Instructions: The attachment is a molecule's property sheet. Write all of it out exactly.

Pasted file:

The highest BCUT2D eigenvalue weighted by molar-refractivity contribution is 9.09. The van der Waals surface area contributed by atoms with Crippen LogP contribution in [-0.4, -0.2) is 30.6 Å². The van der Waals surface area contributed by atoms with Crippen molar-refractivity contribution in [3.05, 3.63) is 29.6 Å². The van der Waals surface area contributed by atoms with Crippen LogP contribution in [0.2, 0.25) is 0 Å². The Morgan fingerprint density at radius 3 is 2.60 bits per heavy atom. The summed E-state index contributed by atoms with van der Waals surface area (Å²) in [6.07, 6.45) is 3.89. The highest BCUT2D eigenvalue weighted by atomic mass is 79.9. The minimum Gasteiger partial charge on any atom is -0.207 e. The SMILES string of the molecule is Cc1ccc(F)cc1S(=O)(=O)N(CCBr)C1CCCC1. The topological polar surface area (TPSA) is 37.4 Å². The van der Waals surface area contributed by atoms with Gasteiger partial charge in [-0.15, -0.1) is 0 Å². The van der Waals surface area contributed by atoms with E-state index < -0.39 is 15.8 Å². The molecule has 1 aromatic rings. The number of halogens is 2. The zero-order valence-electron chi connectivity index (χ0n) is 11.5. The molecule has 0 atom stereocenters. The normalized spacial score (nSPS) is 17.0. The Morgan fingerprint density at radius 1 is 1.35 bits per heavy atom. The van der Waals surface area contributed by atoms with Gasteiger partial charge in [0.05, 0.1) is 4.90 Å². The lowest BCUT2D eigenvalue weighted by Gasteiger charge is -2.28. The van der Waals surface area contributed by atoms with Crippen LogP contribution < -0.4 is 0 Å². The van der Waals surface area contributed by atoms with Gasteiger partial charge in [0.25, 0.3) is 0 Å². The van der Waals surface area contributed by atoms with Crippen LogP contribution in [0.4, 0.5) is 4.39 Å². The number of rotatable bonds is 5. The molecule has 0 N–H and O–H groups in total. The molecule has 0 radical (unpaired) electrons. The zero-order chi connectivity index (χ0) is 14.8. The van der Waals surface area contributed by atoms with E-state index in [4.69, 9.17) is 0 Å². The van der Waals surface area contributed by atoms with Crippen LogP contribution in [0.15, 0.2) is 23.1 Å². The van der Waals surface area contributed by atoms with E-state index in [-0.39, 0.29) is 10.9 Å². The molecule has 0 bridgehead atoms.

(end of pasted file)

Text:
The highest BCUT2D eigenvalue weighted by molar-refractivity contribution is 9.09. The van der Waals surface area contributed by atoms with Crippen LogP contribution in [-0.4, -0.2) is 30.6 Å². The van der Waals surface area contributed by atoms with Crippen molar-refractivity contribution in [3.05, 3.63) is 29.6 Å². The van der Waals surface area contributed by atoms with Crippen LogP contribution in [0.2, 0.25) is 0 Å². The Morgan fingerprint density at radius 3 is 2.60 bits per heavy atom. The summed E-state index contributed by atoms with van der Waals surface area (Å²) in [6.07, 6.45) is 3.89. The highest BCUT2D eigenvalue weighted by atomic mass is 79.9. The minimum Gasteiger partial charge on any atom is -0.207 e. The SMILES string of the molecule is Cc1ccc(F)cc1S(=O)(=O)N(CCBr)C1CCCC1. The topological polar surface area (TPSA) is 37.4 Å². The van der Waals surface area contributed by atoms with Gasteiger partial charge in [-0.15, -0.1) is 0 Å². The van der Waals surface area contributed by atoms with E-state index < -0.39 is 15.8 Å². The molecule has 1 aromatic rings. The number of halogens is 2. The zero-order valence-electron chi connectivity index (χ0n) is 11.5. The molecule has 0 atom stereocenters. The normalized spacial score (nSPS) is 17.0. The Morgan fingerprint density at radius 1 is 1.35 bits per heavy atom. The van der Waals surface area contributed by atoms with Gasteiger partial charge in [0.05, 0.1) is 4.90 Å². The lowest BCUT2D eigenvalue weighted by Gasteiger charge is -2.28. The van der Waals surface area contributed by atoms with Crippen LogP contribution < -0.4 is 0 Å². The van der Waals surface area contributed by atoms with Gasteiger partial charge in [0.25, 0.3) is 0 Å². The van der Waals surface area contributed by atoms with Crippen LogP contribution in [0.4, 0.5) is 4.39 Å². The number of rotatable bonds is 5. The molecule has 0 N–H and O–H groups in total. The molecule has 0 radical (unpaired) electrons. The zero-order chi connectivity index (χ0) is 14.8. The van der Waals surface area contributed by atoms with E-state index in [4.69, 9.17) is 0 Å². The van der Waals surface area contributed by atoms with Crippen LogP contribution in [0.15, 0.2) is 23.1 Å². The van der Waals surface area contributed by atoms with E-state index in [-0.39, 0.29) is 10.9 Å². The molecule has 0 bridgehead atoms.